Inheritance in Java

Table of Contents

In general, the meaning of Inheritance stands for the absorption of the characters passed by the parents to the progeny or siblings. In a similar fashion, the transfer of the characters from the superclass to the subclass in Java is known as Inheritance.

Let’s see a basic example to get gist of the syntax .

class Simple//Super Class
{  
 int a=10;  
}  
class Sample extends Simple//Sample is the subclass here
{  
 int b=20;  
 public static void main(String args[])
 {  
   Sample obj=new Sample();  
   System.out.println(obj.a);  
   System.out.println(obj.b);  
 }  
}  

Now, if you look into the above example, then you can notice that to inherit all the methods or variables of the Superclass, which is Simple, needed to be appended after the name of the Subclass, which is Sample, with a keyword just before of it which is extends. What it means that it actually is extending the above class by just using the extends keyword.

Now here is the list of various types of Inheritance strategy which is used in Java:

Single Inheritance

When a class extends another class, it is known as Single Inheritance. For example, if a Car is a Super Class, then a Sports Car is a subclass of it, where all the basic features of a Sports Car like Chesis, Windshield, Wheels, Steering, Brakes, etc is actually inherited from its parent class which is a Car. Now over that basic configuration, the Sports Car is compiled of some advanced features like four-wheel drive, Turbo engine, ABS system, Cockpit ejection, Air Bags.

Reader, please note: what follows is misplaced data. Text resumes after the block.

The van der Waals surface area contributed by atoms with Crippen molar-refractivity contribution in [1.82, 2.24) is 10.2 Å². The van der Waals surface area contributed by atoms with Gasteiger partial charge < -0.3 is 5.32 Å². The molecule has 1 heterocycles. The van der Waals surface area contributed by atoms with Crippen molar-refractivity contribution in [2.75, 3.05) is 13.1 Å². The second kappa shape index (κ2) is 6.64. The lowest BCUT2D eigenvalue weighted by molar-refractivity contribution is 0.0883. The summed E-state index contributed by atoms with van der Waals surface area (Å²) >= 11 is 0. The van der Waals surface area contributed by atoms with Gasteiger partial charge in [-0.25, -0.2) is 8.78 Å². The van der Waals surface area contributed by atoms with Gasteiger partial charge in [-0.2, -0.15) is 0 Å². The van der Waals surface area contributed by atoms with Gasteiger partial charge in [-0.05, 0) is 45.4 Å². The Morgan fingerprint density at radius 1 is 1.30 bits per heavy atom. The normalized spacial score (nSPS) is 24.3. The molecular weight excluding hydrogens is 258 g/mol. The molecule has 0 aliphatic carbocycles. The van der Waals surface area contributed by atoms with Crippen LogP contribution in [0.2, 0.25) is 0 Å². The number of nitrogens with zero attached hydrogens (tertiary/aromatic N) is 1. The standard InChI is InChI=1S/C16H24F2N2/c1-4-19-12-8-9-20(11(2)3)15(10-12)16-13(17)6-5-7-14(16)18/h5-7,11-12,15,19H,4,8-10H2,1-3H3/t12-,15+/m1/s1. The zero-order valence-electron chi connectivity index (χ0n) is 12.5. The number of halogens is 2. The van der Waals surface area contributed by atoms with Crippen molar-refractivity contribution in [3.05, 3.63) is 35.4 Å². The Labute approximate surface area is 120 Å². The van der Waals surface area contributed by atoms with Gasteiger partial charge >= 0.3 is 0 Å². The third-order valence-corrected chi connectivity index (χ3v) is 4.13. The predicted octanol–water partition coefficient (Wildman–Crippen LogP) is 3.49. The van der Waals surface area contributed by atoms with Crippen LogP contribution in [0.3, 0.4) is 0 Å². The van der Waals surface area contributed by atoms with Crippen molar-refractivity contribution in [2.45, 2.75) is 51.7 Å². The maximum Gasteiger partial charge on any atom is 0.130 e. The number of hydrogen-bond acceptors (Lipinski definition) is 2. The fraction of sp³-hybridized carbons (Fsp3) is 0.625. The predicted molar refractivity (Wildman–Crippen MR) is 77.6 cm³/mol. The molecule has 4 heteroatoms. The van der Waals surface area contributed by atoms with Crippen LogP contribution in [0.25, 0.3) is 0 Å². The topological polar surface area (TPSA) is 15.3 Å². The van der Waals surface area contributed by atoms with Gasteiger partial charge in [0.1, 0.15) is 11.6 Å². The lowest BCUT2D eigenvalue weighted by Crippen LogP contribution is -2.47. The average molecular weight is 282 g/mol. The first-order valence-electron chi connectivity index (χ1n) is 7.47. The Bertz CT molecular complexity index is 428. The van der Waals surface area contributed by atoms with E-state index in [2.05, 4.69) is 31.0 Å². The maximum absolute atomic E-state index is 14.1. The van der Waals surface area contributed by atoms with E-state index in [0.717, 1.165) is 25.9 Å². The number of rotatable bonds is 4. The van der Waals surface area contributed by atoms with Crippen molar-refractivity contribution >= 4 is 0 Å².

class Simple//Super Class
{  
 int a=10;  
}  
class Sample extends Simple//Sample is the subclass here
{  
 int b=20;  
 public static void main(String args[])
 {  
   Sample obj=new Sample();  
   System.out.println(obj.a);  
   System.out.println(obj.b);  
 }  
}  

Multilevel Inheritance

A chain of inheritance, where suppose Class A(Super Class) is inherited by Class B(Sub Class) and again Class B as Super Class is inherited by Class C which will be a Subclass.

class First
{  
void meth1(){System.out.println("First");}  
}  
class Second extends First
{  
void meth2(){System.out.println("Second");}  
}  
class Third extends Second
{  
void meth3(){System.out.println("Third");}  
}  
class Sample
{  
   public static void main(String args[])
   {  
   Third a=new Third();  
   a.meth1();  
   a.meth2();  
   a.meth3();  
   }
} 

Hierarchical Inheritance

When a Super class suppose Class A is inherited by more than one Sub-classes like Class B and Class C,then this will be known as Hierarchical Inheritance.

class First
{  
void meth1(){System.out.println("First");}  
}  
class Second extends First
{  
void meth2(){System.out.println("Second");}  
}  
class Third extends First
{  
void meth3(){System.out.println("Third");}  
}  
class Sample
{  
   public static void main(String args[])
   {  
   Third a=new Third();  
   a.meth1();  //No error
   a.meth2();  //Error 
   a.meth3();  //No error
   }
} 

Now, in the above example, you will get an error, which is because you have created an object of Class Third, but you are also trying to access the elements of Second.

Why Multiple Inheritance and Hybrid Inheritance, is not supported in java?

Because of ambiguity and since Java considers Compile time errors better than Runtime error,hence implementing of Multiple Inheritance is not done like this but it is possible through Data Abstraction, which we will learn later.

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